Homestay visits and other cultural activities can be booked through MESCOT KOPEL, which is also based in Kampung Menagaris. They are under the umbrella of the KOPEL eco-tourism cooperative, which means they work together. You can read more about MESCOT KOPEL HERE
15. Learn Traditional Cooking at TREC
TREC, better known as the Tungog Rainforest Eco Camp is a sustainable tourist’s dream accommodation. Located adjacent to the Kinabatangan River, the rustic camp is designed to ensure zero waste, no chemicals and maximum water conservation. The camp has ten live-in jungle platforms and limit their visitors to a maximum of 20 persons at a time. They also use no electricity. If you need a serious digital detox or simply want to hang out in a hammock and commune with nature, Tungog Rainforest Eco Camp is the place to go.
All meals are provided and guests can help with food prep (and learn about cooking traditional local food) or just kick back and enjoy the meals that are served. Special non-guest ‘group’ cooking classes can be pre-arranged through MESCOT KOPEL.
Tungog Rainforest Eco Camp/ Kampung Mengaris
Tel: (+6) 012-380 1070
16. Don’t Forget to Eat Like a Local
Regardless of where you travel to in Sabah, or what tours in Sabah you sign up for, Sabah has amazing local food. Finding some of the best eateries is much easier now thanks to the launch of Tourism Malaysia Sabah’s SeeEatFood Trail Fun Map. The culinary themed travel brochure comes with a colorful map and highlights 42 seafood restaurants within Kota Kinabalu, Kudat, Sandakan, Lahad Datu, Semporna, Tawau and Labuan. Seven locations in one neat package! But these restaurants don’t just serve seafood, many also serve non-seafood dishes as well as have vegetarian menu listings.
For more information about Tourism Malaysia Sabah’s ‘SeeEatFood’ Trail Fun Map and their fabulous list of 42 top seafood restaurants in Sabah and Labuan, visit their website at www.malaysia.travel . You can also get information at the Tourism Information Center at the Kota Kinabalu International Airport.
That’s a Wrap and My Two Cents on Choosing Tours in Sabah:
Having explored Malaysia for many years now, I’ve learned that locking myself into tight timeline schedules is not the best way to see the country. Malaysia has many layers and sometimes the most interesting opportunities can come up rather randomly.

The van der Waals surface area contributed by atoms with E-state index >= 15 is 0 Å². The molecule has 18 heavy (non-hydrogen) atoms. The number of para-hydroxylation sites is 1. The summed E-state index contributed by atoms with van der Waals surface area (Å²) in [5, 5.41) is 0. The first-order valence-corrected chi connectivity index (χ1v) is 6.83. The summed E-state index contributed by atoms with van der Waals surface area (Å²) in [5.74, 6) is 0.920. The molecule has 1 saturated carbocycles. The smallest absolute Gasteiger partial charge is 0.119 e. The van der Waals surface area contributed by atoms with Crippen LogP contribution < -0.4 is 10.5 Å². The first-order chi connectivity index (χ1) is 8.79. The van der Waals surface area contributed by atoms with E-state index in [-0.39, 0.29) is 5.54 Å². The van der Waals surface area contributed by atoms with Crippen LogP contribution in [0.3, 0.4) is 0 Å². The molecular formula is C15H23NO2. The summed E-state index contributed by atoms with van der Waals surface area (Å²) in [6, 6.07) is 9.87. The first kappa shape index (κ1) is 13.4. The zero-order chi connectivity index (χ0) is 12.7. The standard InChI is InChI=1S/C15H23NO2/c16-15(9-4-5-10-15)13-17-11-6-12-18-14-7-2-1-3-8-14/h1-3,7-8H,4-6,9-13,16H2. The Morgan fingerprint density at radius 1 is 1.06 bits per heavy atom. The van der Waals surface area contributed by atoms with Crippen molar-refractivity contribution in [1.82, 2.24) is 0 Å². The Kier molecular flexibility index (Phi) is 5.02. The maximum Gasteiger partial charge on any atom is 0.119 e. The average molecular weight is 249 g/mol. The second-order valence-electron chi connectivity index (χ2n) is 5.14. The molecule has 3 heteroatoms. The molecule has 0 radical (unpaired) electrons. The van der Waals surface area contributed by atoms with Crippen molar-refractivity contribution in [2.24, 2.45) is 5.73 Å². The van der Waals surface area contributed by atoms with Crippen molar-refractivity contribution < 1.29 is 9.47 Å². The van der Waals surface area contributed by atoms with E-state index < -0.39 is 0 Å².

My best advice for anyone planning a trip to Borneo is to leave yourself some wiggle room when choosing tours in Sabah. You don’t need your hand held in Malaysia. The more you rely on yourself, the more opportunity you will have to mix and mingle with local people in the ‘real’ world, not just the ‘safe’ world of airport pickups and deliveries, and private drivers from point A to point B.
Don’t get me wrong, it’s pretty awesome having those services, but having both experiences is even better. We call it ‘free and easy’ in the blogger/media world; time to do your own thing. And that’s my advice to others, be sure and schedule in some free and easy time for yourselves, because your Malaysia experience will be even more memorable.
For more information about tours in Sabah, contact Tourism Malaysia
Sizzling Suzai says
Such a detailed guidance and explanation! Hopefully ppl will find Sandakan and Kinabatangan amazing as much as we did! What a great memory to experience this ecotourism with this lovely team and you!! :,)
Vanessa Workman says
I hope so too Suzai. Looking forward to going back again sooner than later. :D
great information, solo traveller, planning a borneo trip either this may or in september 2023, coming in from KUL to sandakan, enjoying/sightseeing sandakan and sights around, presently trying to come up with an itinerary, trying to find out best program, and a good driver/guide. then continuing to KK by plane.
Vanessa Workman says
Thanks, hope it helps. Have you considered KK first? That was actually my first Sabah experience and in hindsight I think it was a good introduction for me. I was also alone, but was pretty happy with the things I did get to see and do in the 5 days I was there. Tourism Sabah also has an office there and they can hook you up with recommended licensed guides or drivers that are registered with them. You will be able to base out of KK as well as Sandakan City and can actually use GRAB taxi’s to get to many places near the cities.